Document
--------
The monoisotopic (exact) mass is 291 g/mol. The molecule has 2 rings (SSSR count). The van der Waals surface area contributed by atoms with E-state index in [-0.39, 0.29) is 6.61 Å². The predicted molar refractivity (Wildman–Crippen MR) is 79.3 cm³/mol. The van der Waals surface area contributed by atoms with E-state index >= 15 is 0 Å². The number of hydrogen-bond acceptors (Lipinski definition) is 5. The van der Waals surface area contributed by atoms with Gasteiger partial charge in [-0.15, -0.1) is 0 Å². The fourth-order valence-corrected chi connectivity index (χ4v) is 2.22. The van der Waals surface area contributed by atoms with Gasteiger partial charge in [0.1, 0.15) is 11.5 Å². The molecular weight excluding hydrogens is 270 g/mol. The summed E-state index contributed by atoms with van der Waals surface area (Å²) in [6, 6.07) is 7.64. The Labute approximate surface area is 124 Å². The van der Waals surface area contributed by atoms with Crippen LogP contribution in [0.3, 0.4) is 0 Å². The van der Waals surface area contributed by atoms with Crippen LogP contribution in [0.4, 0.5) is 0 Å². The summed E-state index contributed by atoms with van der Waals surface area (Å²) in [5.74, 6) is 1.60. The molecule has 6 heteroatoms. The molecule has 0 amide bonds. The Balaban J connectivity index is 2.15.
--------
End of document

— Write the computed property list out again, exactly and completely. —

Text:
The monoisotopic (exact) mass is 291 g/mol. The molecule has 2 rings (SSSR count). The van der Waals surface area contributed by atoms with E-state index in [-0.39, 0.29) is 6.61 Å². The predicted molar refractivity (Wildman–Crippen MR) is 79.3 cm³/mol. The van der Waals surface area contributed by atoms with E-state index >= 15 is 0 Å². The number of hydrogen-bond acceptors (Lipinski definition) is 5. The van der Waals surface area contributed by atoms with Gasteiger partial charge in [-0.15, -0.1) is 0 Å². The fourth-order valence-corrected chi connectivity index (χ4v) is 2.22. The van der Waals surface area contributed by atoms with Gasteiger partial charge in [0.1, 0.15) is 11.5 Å². The molecular weight excluding hydrogens is 270 g/mol. The summed E-state index contributed by atoms with van der Waals surface area (Å²) in [6, 6.07) is 7.64. The Labute approximate surface area is 124 Å². The van der Waals surface area contributed by atoms with Crippen LogP contribution in [0.3, 0.4) is 0 Å². The van der Waals surface area contributed by atoms with Crippen LogP contribution in [0.4, 0.5) is 0 Å². The summed E-state index contributed by atoms with van der Waals surface area (Å²) in [5.74, 6) is 1.60. The molecule has 6 heteroatoms. The molecule has 0 amide bonds. The Balaban J connectivity index is 2.15.